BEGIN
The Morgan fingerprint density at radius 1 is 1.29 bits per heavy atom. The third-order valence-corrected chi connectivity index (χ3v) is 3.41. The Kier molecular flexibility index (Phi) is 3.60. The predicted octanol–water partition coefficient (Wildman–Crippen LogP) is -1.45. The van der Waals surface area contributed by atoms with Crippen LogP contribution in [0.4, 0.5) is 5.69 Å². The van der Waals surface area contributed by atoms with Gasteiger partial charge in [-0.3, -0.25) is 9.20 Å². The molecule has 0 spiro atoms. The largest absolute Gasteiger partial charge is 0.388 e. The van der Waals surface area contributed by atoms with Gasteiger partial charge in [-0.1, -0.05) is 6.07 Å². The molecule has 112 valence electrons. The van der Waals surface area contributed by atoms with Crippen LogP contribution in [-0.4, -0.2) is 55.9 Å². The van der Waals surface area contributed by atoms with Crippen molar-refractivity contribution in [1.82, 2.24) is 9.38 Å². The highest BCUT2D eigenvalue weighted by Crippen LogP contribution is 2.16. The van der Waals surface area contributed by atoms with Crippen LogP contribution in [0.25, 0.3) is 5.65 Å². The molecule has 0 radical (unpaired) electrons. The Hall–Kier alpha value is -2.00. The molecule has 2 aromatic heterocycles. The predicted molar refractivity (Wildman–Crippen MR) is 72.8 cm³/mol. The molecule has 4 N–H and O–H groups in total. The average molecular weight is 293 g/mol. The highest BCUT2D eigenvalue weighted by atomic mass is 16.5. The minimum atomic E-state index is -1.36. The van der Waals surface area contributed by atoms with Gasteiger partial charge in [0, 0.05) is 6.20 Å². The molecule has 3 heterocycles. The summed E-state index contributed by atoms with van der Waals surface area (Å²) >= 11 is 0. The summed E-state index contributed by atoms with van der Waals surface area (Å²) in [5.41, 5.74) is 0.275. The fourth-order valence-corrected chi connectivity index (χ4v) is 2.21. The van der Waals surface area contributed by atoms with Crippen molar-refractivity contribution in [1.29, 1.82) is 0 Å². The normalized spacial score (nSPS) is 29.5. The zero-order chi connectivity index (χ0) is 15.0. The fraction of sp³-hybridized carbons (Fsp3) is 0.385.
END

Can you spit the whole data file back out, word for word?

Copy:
The Morgan fingerprint density at radius 1 is 1.29 bits per heavy atom. The third-order valence-corrected chi connectivity index (χ3v) is 3.41. The Kier molecular flexibility index (Phi) is 3.60. The predicted octanol–water partition coefficient (Wildman–Crippen LogP) is -1.45. The van der Waals surface area contributed by atoms with Crippen LogP contribution in [0.4, 0.5) is 5.69 Å². The van der Waals surface area contributed by atoms with Gasteiger partial charge in [-0.3, -0.25) is 9.20 Å². The molecule has 0 spiro atoms. The largest absolute Gasteiger partial charge is 0.388 e. The van der Waals surface area contributed by atoms with Gasteiger partial charge in [-0.1, -0.05) is 6.07 Å². The molecule has 112 valence electrons. The van der Waals surface area contributed by atoms with Crippen LogP contribution in [-0.4, -0.2) is 55.9 Å². The van der Waals surface area contributed by atoms with Crippen molar-refractivity contribution in [1.82, 2.24) is 9.38 Å². The highest BCUT2D eigenvalue weighted by Crippen LogP contribution is 2.16. The van der Waals surface area contributed by atoms with Crippen LogP contribution in [0.25, 0.3) is 5.65 Å². The molecule has 0 radical (unpaired) electrons. The Hall–Kier alpha value is -2.00. The molecule has 2 aromatic heterocycles. The predicted molar refractivity (Wildman–Crippen MR) is 72.8 cm³/mol. The molecule has 4 N–H and O–H groups in total. The average molecular weight is 293 g/mol. The highest BCUT2D eigenvalue weighted by atomic mass is 16.5. The minimum atomic E-state index is -1.36. The van der Waals surface area contributed by atoms with Gasteiger partial charge in [0, 0.05) is 6.20 Å². The molecule has 3 heterocycles. The summed E-state index contributed by atoms with van der Waals surface area (Å²) >= 11 is 0. The summed E-state index contributed by atoms with van der Waals surface area (Å²) in [5.41, 5.74) is 0.275. The fourth-order valence-corrected chi connectivity index (χ4v) is 2.21. The van der Waals surface area contributed by atoms with Crippen molar-refractivity contribution in [1.29, 1.82) is 0 Å². The normalized spacial score (nSPS) is 29.5. The zero-order chi connectivity index (χ0) is 15.0. The fraction of sp³-hybridized carbons (Fsp3) is 0.385.